With no recession risk on the horizon, this dip in stocks looks like yet another valuable buying opportunity. We’ve had seven declines of close to 5% or more in the S&P 500 since late 2012. In each case, the decline was fully recovered in less than two months. In most cases, the decline was recovered inside of one month. This is an amazing fact, yet many people have been trying to pick tops, rather than preparing to buy the dip. We still have global central bank policies that continue to defend against shocks and promote global recovery (from Japan and Europe) and the Fed should continue its plan to slowly remove the crisis-driven emergency policies that have been in place for the better part of 10 years. Moving away from emergency policies is positive! With that, this broad correction looks healthy and could kick off another leg of a strong run for stocks.
Warren Buffett has famously said a simple rule dictates his buying: “Be fearful when others are greedy, and be greedy when others are fearful.” No surprise, he publicly said today that he’s on the prowl to deploy $32 billion of fresh capital to buy stocks on sale.
At Billionairesportfolio.com our specialty is following the lead of billionaire investors. Many will speculate on what Buffett might buy with a fresh $32 billion. But to find stocks on sale, we look no further than his current portfolio. There, we find stocks that have the “wide moat” characteristic Buffett covets. And after the recent sell-off, some have dividend yields higher than treasury bonds, and P/Es well below the market average.
Below are four blue-chip stocks owned by the great Warren Buffett, each of which is cheap, and with a catalyst at work that can reprice the stock higher:
1) American Express (AXP) is one of Buffett’s “four horseman,” yet American Express is down 20% over the past year, leaving it with a current P/E of only 13. Recently one of the top activist hedge funds, ValueAct Capital (an $18 billion hedge fund run by Jeffrey Ubben) took a $1 billion position in AXP. ValueAct takes a private equity approach to investing and many are predicting that ValueAct will shake up the current management of American Express. The last blue chip stock ValueAct targeted, Microsoft, is up almost 50% since ValueAct took a position — a good sign for American Express investors.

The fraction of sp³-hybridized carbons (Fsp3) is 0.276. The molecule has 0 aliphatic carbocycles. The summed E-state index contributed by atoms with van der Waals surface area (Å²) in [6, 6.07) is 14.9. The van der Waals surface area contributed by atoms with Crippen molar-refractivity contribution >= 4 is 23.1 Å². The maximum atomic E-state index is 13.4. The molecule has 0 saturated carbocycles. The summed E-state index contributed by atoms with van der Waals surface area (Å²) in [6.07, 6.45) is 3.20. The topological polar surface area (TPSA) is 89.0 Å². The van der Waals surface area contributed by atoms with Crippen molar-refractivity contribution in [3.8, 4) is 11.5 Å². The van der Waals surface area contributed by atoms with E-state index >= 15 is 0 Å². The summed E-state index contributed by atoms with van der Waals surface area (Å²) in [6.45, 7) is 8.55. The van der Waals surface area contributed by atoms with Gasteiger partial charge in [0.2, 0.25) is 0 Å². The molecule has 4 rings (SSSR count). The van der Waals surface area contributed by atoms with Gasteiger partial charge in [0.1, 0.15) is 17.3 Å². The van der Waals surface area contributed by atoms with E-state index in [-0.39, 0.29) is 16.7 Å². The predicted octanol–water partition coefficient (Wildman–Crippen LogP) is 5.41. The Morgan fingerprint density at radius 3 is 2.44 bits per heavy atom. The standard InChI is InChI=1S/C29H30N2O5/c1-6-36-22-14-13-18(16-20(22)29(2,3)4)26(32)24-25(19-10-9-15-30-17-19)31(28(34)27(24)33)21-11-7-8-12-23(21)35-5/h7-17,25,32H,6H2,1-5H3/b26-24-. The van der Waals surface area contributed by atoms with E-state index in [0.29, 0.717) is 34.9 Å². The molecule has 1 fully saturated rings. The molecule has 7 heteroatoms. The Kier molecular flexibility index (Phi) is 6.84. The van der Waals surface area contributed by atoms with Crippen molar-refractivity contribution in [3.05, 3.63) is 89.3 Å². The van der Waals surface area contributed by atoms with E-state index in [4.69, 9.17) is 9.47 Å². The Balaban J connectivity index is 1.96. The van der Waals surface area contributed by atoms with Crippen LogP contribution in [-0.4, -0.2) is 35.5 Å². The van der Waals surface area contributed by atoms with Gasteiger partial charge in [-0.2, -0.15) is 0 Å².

2) IBM (IBM) is another one of Buffett’s core holdings. Buffett owns 8% of IBM or almost $13 billion worth. Right now you can buy IBM at a much cheaper price than Buffett paid for his shares (Buffett paid around $162). Buffett rarely makes mistakes, so this is a once in a lifetime opportunity being able to buy Buffett at a discount. IBM is also dirt cheap with a P/E of 9 (almost half the P/E of the S&P 500) and has a dividend of 3.6%, well above the current yield on the 10-year Treasury note. The stock is so cheap any positive news could send IBM flying. Earnings could be the big catalyst for this stock. They report in October.
3) Wal-Mart (WMT) – Buffett currently owns more than $4 billion of Wal-Mart. The stock is down 24% in 2015. It trades at only 13 time earnings with a dividend yield of 3%. One could argue Wal-Mart is the cheapest “blue chip stock” at a price-to-sales of .42 (the lowest of any Dow component). Consumer discretionary is the strongest sector in the market this year, the only sector that has a positive gain for the year. With unemployment nearing “normal” levels, and with gasoline prices at 11-year lows it is only a matter of time before consumers start spending more, and Wal-Mart is usually one of the biggest beneficiaries of this trend.
4) General Electric (GE) is another large Buffet stake that has a huge dividend (3.8%) and sells for a forward P/E of 15. The real catalyst with GE is that the company expects to return a whopping $90 billion to shareholders over the next couple of years, which will mean a dividend increase and a stock buyback, all positive catalyst’s to reprice GE higher in the future.